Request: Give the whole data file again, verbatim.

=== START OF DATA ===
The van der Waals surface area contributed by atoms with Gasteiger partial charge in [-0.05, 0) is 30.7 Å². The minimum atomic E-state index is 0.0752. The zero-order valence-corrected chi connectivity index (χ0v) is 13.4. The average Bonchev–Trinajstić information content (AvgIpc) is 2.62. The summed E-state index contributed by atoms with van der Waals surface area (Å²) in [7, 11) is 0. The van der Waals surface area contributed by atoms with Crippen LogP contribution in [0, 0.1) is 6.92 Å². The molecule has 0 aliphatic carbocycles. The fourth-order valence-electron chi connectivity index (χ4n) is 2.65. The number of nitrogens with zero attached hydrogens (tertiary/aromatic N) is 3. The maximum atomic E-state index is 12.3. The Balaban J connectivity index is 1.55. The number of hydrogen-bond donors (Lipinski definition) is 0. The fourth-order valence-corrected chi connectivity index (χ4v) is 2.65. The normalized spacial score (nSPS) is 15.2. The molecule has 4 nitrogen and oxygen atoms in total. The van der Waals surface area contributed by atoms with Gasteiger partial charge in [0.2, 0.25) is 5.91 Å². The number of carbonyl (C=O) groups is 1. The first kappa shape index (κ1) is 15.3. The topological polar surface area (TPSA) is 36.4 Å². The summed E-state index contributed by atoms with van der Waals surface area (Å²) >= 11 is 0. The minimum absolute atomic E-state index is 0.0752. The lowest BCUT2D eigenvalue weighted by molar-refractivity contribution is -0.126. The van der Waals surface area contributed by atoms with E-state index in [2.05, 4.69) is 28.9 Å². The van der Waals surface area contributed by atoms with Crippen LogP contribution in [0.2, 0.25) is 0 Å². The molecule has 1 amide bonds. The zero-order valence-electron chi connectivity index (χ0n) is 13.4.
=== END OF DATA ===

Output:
The van der Waals surface area contributed by atoms with Gasteiger partial charge in [-0.05, 0) is 30.7 Å². The minimum atomic E-state index is 0.0752. The zero-order valence-corrected chi connectivity index (χ0v) is 13.4. The average Bonchev–Trinajstić information content (AvgIpc) is 2.62. The summed E-state index contributed by atoms with van der Waals surface area (Å²) in [7, 11) is 0. The van der Waals surface area contributed by atoms with Crippen LogP contribution in [0, 0.1) is 6.92 Å². The molecule has 0 aliphatic carbocycles. The fourth-order valence-electron chi connectivity index (χ4n) is 2.65. The number of nitrogens with zero attached hydrogens (tertiary/aromatic N) is 3. The maximum atomic E-state index is 12.3. The Balaban J connectivity index is 1.55. The number of hydrogen-bond donors (Lipinski definition) is 0. The fourth-order valence-corrected chi connectivity index (χ4v) is 2.65. The normalized spacial score (nSPS) is 15.2. The molecule has 4 nitrogen and oxygen atoms in total. The van der Waals surface area contributed by atoms with Gasteiger partial charge in [0.2, 0.25) is 5.91 Å². The number of carbonyl (C=O) groups is 1. The first kappa shape index (κ1) is 15.3. The topological polar surface area (TPSA) is 36.4 Å². The summed E-state index contributed by atoms with van der Waals surface area (Å²) >= 11 is 0. The minimum absolute atomic E-state index is 0.0752. The lowest BCUT2D eigenvalue weighted by molar-refractivity contribution is -0.126. The van der Waals surface area contributed by atoms with E-state index in [2.05, 4.69) is 28.9 Å². The van der Waals surface area contributed by atoms with Crippen LogP contribution in [0.2, 0.25) is 0 Å². The molecule has 1 amide bonds. The zero-order valence-electron chi connectivity index (χ0n) is 13.4.